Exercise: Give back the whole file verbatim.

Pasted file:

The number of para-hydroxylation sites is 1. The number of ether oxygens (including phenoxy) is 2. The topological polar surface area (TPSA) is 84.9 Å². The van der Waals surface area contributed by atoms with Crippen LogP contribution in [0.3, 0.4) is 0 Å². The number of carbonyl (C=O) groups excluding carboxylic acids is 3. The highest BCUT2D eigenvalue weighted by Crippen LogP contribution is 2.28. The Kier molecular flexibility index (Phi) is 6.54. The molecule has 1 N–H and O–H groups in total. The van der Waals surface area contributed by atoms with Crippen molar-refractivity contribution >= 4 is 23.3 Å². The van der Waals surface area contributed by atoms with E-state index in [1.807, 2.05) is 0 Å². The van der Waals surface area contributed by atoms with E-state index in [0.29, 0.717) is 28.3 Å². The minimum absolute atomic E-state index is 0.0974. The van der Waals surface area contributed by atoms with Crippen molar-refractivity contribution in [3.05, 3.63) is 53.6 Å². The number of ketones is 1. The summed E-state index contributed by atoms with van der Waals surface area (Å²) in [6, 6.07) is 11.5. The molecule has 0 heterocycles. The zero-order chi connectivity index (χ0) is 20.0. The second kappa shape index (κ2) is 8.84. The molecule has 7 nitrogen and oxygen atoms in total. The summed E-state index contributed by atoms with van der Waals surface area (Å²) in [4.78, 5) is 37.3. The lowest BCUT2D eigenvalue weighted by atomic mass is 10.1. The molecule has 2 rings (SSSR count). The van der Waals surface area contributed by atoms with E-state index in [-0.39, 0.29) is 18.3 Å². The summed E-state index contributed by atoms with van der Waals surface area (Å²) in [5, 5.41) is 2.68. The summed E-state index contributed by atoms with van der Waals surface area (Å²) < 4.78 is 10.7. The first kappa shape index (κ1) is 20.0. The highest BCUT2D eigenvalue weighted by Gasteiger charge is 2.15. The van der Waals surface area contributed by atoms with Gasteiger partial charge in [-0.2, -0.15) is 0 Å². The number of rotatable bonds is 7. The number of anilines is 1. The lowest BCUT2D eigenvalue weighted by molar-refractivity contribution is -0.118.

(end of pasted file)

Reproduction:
The number of para-hydroxylation sites is 1. The number of ether oxygens (including phenoxy) is 2. The topological polar surface area (TPSA) is 84.9 Å². The van der Waals surface area contributed by atoms with Crippen LogP contribution in [0.3, 0.4) is 0 Å². The number of carbonyl (C=O) groups excluding carboxylic acids is 3. The highest BCUT2D eigenvalue weighted by Crippen LogP contribution is 2.28. The Kier molecular flexibility index (Phi) is 6.54. The molecule has 1 N–H and O–H groups in total. The van der Waals surface area contributed by atoms with Crippen molar-refractivity contribution >= 4 is 23.3 Å². The van der Waals surface area contributed by atoms with E-state index in [1.807, 2.05) is 0 Å². The van der Waals surface area contributed by atoms with E-state index in [0.29, 0.717) is 28.3 Å². The minimum absolute atomic E-state index is 0.0974. The van der Waals surface area contributed by atoms with Crippen molar-refractivity contribution in [3.05, 3.63) is 53.6 Å². The number of ketones is 1. The summed E-state index contributed by atoms with van der Waals surface area (Å²) in [6, 6.07) is 11.5. The molecule has 0 heterocycles. The zero-order chi connectivity index (χ0) is 20.0. The second kappa shape index (κ2) is 8.84. The molecule has 7 nitrogen and oxygen atoms in total. The summed E-state index contributed by atoms with van der Waals surface area (Å²) in [4.78, 5) is 37.3. The lowest BCUT2D eigenvalue weighted by atomic mass is 10.1. The molecule has 2 rings (SSSR count). The van der Waals surface area contributed by atoms with E-state index in [-0.39, 0.29) is 18.3 Å². The summed E-state index contributed by atoms with van der Waals surface area (Å²) in [5, 5.41) is 2.68. The summed E-state index contributed by atoms with van der Waals surface area (Å²) < 4.78 is 10.7. The first kappa shape index (κ1) is 20.0. The highest BCUT2D eigenvalue weighted by Gasteiger charge is 2.15. The van der Waals surface area contributed by atoms with Gasteiger partial charge in [-0.2, -0.15) is 0 Å². The number of rotatable bonds is 7. The number of anilines is 1. The lowest BCUT2D eigenvalue weighted by molar-refractivity contribution is -0.118.